I’ve been reflecting on “presence” since Advent began. Paul Knitter’s homily of December 6, 2015 brought my musings into focus. Here is a line that caught my attention. “That Jesus will ‘come again’ in the future is not out there, on a horizontal line: rather, the future is vertically the depth of the present, that which is already here but has to be discovered, trusted, and realized.”
Benedictine spirituality calls me to see Christ in every person I encounter. I’m better at being present to that reality on some days than on others. Recent weeks have been full of opportunities for such encounters.
December 3-6, 2015, our community hosted Joella Kidwell, OSB, president of the Federation of St. Gertrude and Lorane Coffin, OSB of St. Martin Monastery in Rapid City, South Dakota. They came as official visitators for a friendly visitation that takes place every five years for the monasteries in our federation. We enjoyed their time with us. Sisters Joella and Lorane joined us for the Liturgy of the Hours while they were here and were impressed by the priority we give our liturgical life. We are encouraged by their final report which included ten commendations. Among the commendations was an affirmation of our ability to involve members of our various communities in the development of the monastery while still maintaining appropriate boundaries allowing the sisters’ community to flourish. They marveled at our ability and determination to listen to our various “communities”, to try new things, to let go of what is not working, to make adjustments and continue moving forward. “This is truly a gift of the Spirit,” they said.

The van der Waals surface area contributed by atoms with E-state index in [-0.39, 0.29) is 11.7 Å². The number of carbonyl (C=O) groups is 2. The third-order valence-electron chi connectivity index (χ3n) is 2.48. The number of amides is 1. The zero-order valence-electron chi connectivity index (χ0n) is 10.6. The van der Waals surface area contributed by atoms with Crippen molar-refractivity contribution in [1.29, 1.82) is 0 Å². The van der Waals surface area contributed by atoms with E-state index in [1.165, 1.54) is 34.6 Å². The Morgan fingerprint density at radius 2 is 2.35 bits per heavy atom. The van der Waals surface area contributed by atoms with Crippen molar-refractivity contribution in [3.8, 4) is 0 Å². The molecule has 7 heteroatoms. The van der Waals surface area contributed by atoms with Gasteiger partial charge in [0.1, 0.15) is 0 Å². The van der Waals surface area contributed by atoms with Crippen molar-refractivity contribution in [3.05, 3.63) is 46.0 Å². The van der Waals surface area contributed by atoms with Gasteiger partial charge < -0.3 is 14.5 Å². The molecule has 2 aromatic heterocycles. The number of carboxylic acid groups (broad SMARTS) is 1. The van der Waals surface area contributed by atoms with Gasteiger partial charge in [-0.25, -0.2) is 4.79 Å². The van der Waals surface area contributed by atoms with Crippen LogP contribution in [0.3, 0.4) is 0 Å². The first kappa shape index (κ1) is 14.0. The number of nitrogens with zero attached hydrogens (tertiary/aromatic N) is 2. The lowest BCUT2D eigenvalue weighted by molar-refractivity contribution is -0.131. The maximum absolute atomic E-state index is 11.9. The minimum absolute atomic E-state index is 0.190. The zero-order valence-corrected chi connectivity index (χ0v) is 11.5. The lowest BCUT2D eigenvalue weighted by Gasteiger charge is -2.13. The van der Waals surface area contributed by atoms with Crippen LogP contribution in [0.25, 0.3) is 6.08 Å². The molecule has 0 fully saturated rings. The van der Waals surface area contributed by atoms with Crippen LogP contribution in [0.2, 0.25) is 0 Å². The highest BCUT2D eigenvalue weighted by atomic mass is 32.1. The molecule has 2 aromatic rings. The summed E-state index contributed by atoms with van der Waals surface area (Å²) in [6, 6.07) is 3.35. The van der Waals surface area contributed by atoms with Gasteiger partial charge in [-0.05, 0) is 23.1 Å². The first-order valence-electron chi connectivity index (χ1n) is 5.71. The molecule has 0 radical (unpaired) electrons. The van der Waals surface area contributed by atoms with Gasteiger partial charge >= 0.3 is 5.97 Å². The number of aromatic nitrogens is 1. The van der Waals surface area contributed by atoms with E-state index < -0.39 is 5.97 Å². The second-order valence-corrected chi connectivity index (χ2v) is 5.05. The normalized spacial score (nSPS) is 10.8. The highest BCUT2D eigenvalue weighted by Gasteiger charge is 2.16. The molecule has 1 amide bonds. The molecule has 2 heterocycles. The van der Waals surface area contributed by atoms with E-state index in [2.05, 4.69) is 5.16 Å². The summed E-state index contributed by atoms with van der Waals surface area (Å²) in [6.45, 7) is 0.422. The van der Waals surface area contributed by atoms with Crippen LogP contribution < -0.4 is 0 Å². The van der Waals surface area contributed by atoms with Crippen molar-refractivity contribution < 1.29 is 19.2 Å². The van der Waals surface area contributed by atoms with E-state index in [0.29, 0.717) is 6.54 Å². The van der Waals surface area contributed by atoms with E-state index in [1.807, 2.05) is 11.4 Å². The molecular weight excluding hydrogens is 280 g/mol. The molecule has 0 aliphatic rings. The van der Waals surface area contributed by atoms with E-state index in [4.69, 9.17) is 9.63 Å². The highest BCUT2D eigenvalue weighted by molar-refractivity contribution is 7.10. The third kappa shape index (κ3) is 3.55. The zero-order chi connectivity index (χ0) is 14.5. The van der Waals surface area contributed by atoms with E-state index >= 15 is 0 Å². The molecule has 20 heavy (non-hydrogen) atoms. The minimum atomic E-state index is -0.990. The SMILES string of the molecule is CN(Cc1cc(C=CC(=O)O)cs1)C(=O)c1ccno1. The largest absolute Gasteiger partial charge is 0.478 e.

The following week brought several gifts as well. On Wednesday, the monastery hosted the memorial service for Mary Babula. I did not know Mary, but after hearing her family and friends share their experiences of her during the memorial service, I felt as if she was present with us in the room. She will continue to be present in the hearts and lives of the childcare workers, advocates, children and families whose lives she touched. I left the memorial service feeling enriched by the strength and compassion of her life.
On Thursday, we hosted artist and journalist David Giffey for lunch and Reflections on Art and Prayer. We are privileged to host a display of David’s icons in the gathering space at the monastery this October through December. In his presentation, David pointed out something that other early Christian writers have noted. The Greek word for icon means image or likeness. Since human beings are said to be made in the image and likeness of God, the original icon is a human person. I was moved by David’s gentle and humble presence as he spoke. I imagine his presence is born of his years of working for peace and his deep attentiveness to the creative process within himself.
At the lunch on Thursday I shared a little of my experience using an icon in prayer. Afterwards, a petite Greek woman stopped to tell me she appreciated my comments. She told me how important visual prayer with an icon or with creation was for her. Her eyes shone as she spoke. The words coming from her heart resonated within me. We had both been touched by a presence in prayer and now that presence was the connection between us.
It has been an exceptionally busy week, and I feel tired physically. But my spirit is renewed because of the encounters I have had. By God’s grace they have helped me discover the depth of this present “presence” among us.
Follow this link to read additional blog posts from Lynne in the series titled Building Community.